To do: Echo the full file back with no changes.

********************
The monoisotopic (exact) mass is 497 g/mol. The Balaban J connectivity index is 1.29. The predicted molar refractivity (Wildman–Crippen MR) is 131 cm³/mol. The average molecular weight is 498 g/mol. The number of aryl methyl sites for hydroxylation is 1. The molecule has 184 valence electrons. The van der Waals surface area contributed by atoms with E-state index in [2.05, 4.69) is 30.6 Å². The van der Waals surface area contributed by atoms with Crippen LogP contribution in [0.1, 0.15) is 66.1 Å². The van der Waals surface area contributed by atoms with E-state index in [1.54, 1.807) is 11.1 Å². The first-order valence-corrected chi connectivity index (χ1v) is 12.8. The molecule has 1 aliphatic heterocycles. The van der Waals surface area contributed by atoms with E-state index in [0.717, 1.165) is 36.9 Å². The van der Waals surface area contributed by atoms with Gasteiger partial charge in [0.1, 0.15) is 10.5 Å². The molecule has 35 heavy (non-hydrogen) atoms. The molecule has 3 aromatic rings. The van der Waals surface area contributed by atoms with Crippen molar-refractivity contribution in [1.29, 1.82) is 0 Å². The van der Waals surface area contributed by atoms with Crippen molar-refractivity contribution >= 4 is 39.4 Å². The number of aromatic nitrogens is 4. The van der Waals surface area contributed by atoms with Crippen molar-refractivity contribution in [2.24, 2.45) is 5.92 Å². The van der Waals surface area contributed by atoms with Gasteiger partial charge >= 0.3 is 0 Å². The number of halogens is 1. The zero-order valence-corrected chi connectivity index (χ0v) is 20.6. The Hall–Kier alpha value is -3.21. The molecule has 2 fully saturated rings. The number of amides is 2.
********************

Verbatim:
The monoisotopic (exact) mass is 497 g/mol. The Balaban J connectivity index is 1.29. The predicted molar refractivity (Wildman–Crippen MR) is 131 cm³/mol. The average molecular weight is 498 g/mol. The number of aryl methyl sites for hydroxylation is 1. The molecule has 184 valence electrons. The van der Waals surface area contributed by atoms with E-state index in [2.05, 4.69) is 30.6 Å². The van der Waals surface area contributed by atoms with Crippen LogP contribution in [0.1, 0.15) is 66.1 Å². The van der Waals surface area contributed by atoms with E-state index in [1.54, 1.807) is 11.1 Å². The first-order valence-corrected chi connectivity index (χ1v) is 12.8. The molecule has 1 aliphatic heterocycles. The van der Waals surface area contributed by atoms with E-state index in [0.717, 1.165) is 36.9 Å². The van der Waals surface area contributed by atoms with Gasteiger partial charge in [0.1, 0.15) is 10.5 Å². The molecule has 35 heavy (non-hydrogen) atoms. The molecule has 3 aromatic rings. The van der Waals surface area contributed by atoms with Crippen molar-refractivity contribution in [1.29, 1.82) is 0 Å². The van der Waals surface area contributed by atoms with Crippen molar-refractivity contribution >= 4 is 39.4 Å². The number of aromatic nitrogens is 4. The van der Waals surface area contributed by atoms with Crippen molar-refractivity contribution in [2.24, 2.45) is 5.92 Å². The van der Waals surface area contributed by atoms with Gasteiger partial charge >= 0.3 is 0 Å². The number of halogens is 1. The zero-order valence-corrected chi connectivity index (χ0v) is 20.6. The Hall–Kier alpha value is -3.21. The molecule has 2 fully saturated rings. The number of amides is 2.